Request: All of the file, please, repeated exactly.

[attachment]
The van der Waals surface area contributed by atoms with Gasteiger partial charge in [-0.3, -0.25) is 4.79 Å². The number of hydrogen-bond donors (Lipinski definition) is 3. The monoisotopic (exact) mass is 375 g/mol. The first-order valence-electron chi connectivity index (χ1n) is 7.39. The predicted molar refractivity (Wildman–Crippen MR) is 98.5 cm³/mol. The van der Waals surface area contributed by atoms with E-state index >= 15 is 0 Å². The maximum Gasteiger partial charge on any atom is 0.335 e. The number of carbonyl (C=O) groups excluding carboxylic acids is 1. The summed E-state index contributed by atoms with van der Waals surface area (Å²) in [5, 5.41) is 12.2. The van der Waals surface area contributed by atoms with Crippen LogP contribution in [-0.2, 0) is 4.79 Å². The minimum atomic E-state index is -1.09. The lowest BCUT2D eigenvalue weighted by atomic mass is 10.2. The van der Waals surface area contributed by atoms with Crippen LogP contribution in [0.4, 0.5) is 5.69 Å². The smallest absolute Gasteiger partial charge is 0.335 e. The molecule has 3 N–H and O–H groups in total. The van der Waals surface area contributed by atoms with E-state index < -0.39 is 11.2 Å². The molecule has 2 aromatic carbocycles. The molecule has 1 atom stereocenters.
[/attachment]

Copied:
The van der Waals surface area contributed by atoms with Gasteiger partial charge in [-0.3, -0.25) is 4.79 Å². The number of hydrogen-bond donors (Lipinski definition) is 3. The monoisotopic (exact) mass is 375 g/mol. The first-order valence-electron chi connectivity index (χ1n) is 7.39. The predicted molar refractivity (Wildman–Crippen MR) is 98.5 cm³/mol. The van der Waals surface area contributed by atoms with E-state index >= 15 is 0 Å². The maximum Gasteiger partial charge on any atom is 0.335 e. The number of carbonyl (C=O) groups excluding carboxylic acids is 1. The summed E-state index contributed by atoms with van der Waals surface area (Å²) in [5, 5.41) is 12.2. The van der Waals surface area contributed by atoms with Crippen LogP contribution in [-0.2, 0) is 4.79 Å². The minimum atomic E-state index is -1.09. The lowest BCUT2D eigenvalue weighted by atomic mass is 10.2. The van der Waals surface area contributed by atoms with Crippen LogP contribution in [0.4, 0.5) is 5.69 Å². The smallest absolute Gasteiger partial charge is 0.335 e. The molecule has 3 N–H and O–H groups in total. The van der Waals surface area contributed by atoms with E-state index < -0.39 is 11.2 Å². The molecule has 2 aromatic carbocycles. The molecule has 1 atom stereocenters.